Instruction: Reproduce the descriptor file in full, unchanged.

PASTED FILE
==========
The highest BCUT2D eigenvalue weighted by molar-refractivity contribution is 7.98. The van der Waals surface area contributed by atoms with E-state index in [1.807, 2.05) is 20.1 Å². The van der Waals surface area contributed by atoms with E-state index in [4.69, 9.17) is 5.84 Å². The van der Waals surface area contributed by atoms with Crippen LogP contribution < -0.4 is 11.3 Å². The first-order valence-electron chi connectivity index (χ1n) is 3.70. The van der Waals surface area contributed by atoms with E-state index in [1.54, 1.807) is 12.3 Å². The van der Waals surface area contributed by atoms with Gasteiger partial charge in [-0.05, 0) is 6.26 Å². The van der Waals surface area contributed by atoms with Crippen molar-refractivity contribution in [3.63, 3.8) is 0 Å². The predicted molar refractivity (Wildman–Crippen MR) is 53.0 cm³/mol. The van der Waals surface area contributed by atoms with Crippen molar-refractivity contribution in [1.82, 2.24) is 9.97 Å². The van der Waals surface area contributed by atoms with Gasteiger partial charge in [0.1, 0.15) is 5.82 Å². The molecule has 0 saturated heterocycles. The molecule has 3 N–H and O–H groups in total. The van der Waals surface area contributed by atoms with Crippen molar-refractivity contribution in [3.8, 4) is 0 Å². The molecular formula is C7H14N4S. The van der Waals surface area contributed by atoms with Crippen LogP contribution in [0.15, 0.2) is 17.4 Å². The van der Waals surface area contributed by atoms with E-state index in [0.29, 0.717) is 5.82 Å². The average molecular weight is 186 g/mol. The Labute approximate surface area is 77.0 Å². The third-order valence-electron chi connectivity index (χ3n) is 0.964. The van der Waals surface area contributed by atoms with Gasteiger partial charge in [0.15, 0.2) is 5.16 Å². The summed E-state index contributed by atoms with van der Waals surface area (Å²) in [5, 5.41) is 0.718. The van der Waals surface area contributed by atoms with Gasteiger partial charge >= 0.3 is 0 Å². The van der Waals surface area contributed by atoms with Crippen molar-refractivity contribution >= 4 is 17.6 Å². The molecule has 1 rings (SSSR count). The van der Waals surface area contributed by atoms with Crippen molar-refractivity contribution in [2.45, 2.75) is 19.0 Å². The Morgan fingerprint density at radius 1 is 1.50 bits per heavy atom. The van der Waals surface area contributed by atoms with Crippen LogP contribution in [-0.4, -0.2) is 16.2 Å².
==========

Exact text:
The highest BCUT2D eigenvalue weighted by molar-refractivity contribution is 7.98. The van der Waals surface area contributed by atoms with E-state index in [1.807, 2.05) is 20.1 Å². The van der Waals surface area contributed by atoms with E-state index in [4.69, 9.17) is 5.84 Å². The van der Waals surface area contributed by atoms with Crippen LogP contribution < -0.4 is 11.3 Å². The first-order valence-electron chi connectivity index (χ1n) is 3.70. The van der Waals surface area contributed by atoms with E-state index in [1.54, 1.807) is 12.3 Å². The van der Waals surface area contributed by atoms with Gasteiger partial charge in [-0.05, 0) is 6.26 Å². The van der Waals surface area contributed by atoms with Crippen molar-refractivity contribution in [3.63, 3.8) is 0 Å². The predicted molar refractivity (Wildman–Crippen MR) is 53.0 cm³/mol. The van der Waals surface area contributed by atoms with Crippen molar-refractivity contribution in [1.82, 2.24) is 9.97 Å². The van der Waals surface area contributed by atoms with Gasteiger partial charge in [0.1, 0.15) is 5.82 Å². The molecule has 0 saturated heterocycles. The molecule has 3 N–H and O–H groups in total. The van der Waals surface area contributed by atoms with Crippen molar-refractivity contribution in [3.8, 4) is 0 Å². The molecular formula is C7H14N4S. The van der Waals surface area contributed by atoms with Crippen LogP contribution in [0.15, 0.2) is 17.4 Å². The van der Waals surface area contributed by atoms with E-state index in [0.29, 0.717) is 5.82 Å². The average molecular weight is 186 g/mol. The Labute approximate surface area is 77.0 Å². The third-order valence-electron chi connectivity index (χ3n) is 0.964. The van der Waals surface area contributed by atoms with Gasteiger partial charge in [0.15, 0.2) is 5.16 Å². The summed E-state index contributed by atoms with van der Waals surface area (Å²) in [5, 5.41) is 0.718. The van der Waals surface area contributed by atoms with Gasteiger partial charge >= 0.3 is 0 Å². The van der Waals surface area contributed by atoms with Crippen molar-refractivity contribution >= 4 is 17.6 Å². The molecule has 1 rings (SSSR count). The van der Waals surface area contributed by atoms with Crippen molar-refractivity contribution in [2.45, 2.75) is 19.0 Å². The Morgan fingerprint density at radius 1 is 1.50 bits per heavy atom. The van der Waals surface area contributed by atoms with Crippen LogP contribution in [-0.4, -0.2) is 16.2 Å².